Apparently Sarah Lawrence’s recent accolades have given the school a major self-esteem boost, because campus is looking flyer than ever. Beyond physical repairs to paths and patios, there is even more greenery where it was most cemented, especially in front of the library and around Slonim Woods. They even made a memorial for our dearly departed Wrigley with a plaque and bench outside the Teahaus, so his spirit can receive attention from hipsters on cigarette breaks, much as he did in life.
I honestly can’t describe what mySLC used to look like, but I know its different now! Gone is the daily email, the only reliable source of whether this is an A or a B week, replaced by a Master Calendar. But since it is in our nature to complain and complain and complain about new things, the improvements will probably go unappreciated.
The makeover is certainly in large part for the prospective students that will start parading through in a few weeks, but current students can enjoy the improvements as well. If you’re going to pay $63,000 a year, the school might as well look like a million bucks. The sight of smoothed out asphalt and rehabbed swamps (re: Slonim Woods) sparks nostalgia in me for how shitty it once was. It’s hard to think that First Years from now on will never know the joys of twisting one’s ankle on Bates Hill or stumbling outside of the pub in front of a large crowd of upperclassmen. It builds character! Maybe everyone will take their eyes off their feet for two seconds and make eye contact now that they don’t have to worry about tripping over a raised stone.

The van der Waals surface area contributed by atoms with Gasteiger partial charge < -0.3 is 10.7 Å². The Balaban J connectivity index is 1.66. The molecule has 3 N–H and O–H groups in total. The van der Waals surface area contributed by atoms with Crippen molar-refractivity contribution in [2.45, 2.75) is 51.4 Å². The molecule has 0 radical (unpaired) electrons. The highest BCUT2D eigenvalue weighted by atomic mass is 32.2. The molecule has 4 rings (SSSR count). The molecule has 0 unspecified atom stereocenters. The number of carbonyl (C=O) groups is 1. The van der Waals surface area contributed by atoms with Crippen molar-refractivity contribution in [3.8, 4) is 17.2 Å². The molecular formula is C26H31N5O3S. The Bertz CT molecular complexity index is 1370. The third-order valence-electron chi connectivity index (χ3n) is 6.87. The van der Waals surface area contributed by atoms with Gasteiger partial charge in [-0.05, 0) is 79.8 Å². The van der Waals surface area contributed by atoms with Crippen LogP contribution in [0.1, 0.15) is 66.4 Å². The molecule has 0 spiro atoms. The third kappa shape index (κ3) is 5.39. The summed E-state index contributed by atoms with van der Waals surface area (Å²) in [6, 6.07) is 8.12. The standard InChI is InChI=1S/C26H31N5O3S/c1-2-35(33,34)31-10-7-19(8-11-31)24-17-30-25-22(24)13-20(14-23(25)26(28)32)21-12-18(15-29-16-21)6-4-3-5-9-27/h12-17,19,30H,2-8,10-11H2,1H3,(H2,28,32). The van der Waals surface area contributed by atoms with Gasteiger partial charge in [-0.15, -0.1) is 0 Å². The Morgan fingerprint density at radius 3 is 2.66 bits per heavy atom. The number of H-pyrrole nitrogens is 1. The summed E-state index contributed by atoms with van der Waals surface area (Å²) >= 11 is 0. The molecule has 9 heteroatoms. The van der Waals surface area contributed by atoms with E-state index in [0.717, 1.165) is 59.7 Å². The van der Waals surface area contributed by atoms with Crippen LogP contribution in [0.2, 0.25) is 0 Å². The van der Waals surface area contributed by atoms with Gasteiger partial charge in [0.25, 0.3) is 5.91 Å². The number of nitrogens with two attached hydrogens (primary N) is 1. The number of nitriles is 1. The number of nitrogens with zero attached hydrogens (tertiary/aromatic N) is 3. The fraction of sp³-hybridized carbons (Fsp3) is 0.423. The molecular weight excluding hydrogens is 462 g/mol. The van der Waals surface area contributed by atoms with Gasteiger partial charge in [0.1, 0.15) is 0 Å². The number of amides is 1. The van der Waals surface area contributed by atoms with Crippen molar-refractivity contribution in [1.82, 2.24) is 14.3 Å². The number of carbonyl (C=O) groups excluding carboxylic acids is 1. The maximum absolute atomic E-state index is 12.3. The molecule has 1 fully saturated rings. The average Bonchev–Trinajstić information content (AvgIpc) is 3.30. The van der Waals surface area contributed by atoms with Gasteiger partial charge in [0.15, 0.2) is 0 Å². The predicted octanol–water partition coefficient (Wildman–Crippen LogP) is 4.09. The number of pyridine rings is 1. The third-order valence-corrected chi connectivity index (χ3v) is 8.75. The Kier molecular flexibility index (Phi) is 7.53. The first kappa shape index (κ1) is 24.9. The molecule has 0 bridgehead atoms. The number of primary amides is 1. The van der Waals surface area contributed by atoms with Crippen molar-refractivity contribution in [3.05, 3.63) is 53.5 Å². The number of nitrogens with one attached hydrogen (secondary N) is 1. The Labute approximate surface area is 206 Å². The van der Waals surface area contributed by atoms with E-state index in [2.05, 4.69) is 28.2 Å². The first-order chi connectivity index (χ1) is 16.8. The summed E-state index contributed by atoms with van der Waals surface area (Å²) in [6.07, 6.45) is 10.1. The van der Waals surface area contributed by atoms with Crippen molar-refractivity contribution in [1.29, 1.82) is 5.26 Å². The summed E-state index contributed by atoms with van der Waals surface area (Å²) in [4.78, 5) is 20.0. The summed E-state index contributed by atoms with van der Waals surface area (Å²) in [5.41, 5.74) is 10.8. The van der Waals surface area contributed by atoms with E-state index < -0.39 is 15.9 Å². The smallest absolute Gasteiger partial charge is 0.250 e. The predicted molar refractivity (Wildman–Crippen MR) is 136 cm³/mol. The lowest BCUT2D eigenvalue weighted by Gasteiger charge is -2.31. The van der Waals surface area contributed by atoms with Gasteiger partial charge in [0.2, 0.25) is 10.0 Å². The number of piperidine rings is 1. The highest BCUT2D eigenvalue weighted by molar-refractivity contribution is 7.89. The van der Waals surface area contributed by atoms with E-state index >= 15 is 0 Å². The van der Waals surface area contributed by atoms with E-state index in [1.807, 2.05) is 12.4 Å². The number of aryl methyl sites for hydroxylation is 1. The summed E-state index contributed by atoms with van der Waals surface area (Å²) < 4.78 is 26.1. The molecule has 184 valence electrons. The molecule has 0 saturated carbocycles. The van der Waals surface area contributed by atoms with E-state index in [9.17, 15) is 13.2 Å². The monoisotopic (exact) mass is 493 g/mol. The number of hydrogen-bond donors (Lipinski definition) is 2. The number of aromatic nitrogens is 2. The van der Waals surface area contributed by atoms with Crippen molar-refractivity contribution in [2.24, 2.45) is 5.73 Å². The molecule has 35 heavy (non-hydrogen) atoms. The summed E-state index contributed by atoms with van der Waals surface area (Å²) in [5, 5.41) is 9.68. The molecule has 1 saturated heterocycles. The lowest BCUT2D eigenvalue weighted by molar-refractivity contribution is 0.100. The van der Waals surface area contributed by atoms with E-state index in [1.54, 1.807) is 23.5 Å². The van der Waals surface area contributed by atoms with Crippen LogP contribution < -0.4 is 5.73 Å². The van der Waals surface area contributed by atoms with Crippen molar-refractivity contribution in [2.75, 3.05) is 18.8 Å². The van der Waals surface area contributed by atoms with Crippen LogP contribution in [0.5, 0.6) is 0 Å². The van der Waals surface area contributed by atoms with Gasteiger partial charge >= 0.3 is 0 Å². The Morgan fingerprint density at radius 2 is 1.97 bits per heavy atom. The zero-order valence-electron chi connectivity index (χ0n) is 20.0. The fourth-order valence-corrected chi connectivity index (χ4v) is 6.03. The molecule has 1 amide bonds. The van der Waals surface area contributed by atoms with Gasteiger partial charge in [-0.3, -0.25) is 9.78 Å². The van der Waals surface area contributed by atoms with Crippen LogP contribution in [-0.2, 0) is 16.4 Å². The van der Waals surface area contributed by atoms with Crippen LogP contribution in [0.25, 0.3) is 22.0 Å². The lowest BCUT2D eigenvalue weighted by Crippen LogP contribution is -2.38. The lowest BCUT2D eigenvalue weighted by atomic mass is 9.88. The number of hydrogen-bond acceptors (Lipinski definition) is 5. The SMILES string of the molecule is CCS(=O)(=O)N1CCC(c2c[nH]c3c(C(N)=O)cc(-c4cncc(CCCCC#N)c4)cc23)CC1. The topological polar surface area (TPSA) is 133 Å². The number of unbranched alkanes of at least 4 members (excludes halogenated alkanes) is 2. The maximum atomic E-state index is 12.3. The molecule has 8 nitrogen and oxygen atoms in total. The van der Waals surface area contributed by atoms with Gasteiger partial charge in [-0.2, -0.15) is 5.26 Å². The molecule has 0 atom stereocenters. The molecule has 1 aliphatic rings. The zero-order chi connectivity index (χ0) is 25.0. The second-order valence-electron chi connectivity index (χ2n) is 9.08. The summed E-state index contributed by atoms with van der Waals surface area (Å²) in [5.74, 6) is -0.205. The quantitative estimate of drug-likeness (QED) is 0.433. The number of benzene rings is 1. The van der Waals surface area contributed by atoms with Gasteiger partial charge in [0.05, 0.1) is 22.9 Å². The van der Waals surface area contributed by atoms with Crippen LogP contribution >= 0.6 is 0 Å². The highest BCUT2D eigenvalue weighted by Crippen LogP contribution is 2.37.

Even so, the rooms are still small, the same mold lines every tub, and the food is pretty much the same (new juice machine in the Pub!). The Kimball sidewalks remain unpaved. What will prove the worth of our infamous price tag, for current and prospective students, is the future efficiency of the school. Much of what gives SLC its offbeat charm is the level of disarray inherent in our practices, basically all the things you’ve ever had to explain to your family. That chaos is often still there in the areas where we require reliability, and issues with medical and mental health support, housing, faculty problems, and academic assistance can account for the rate of transfers in the upper grades. We can get all the titles in the Princeton review, but if these perennial issues are never resolved the school won’t grow with its reputation.
At least our view is better than Skidmore’s.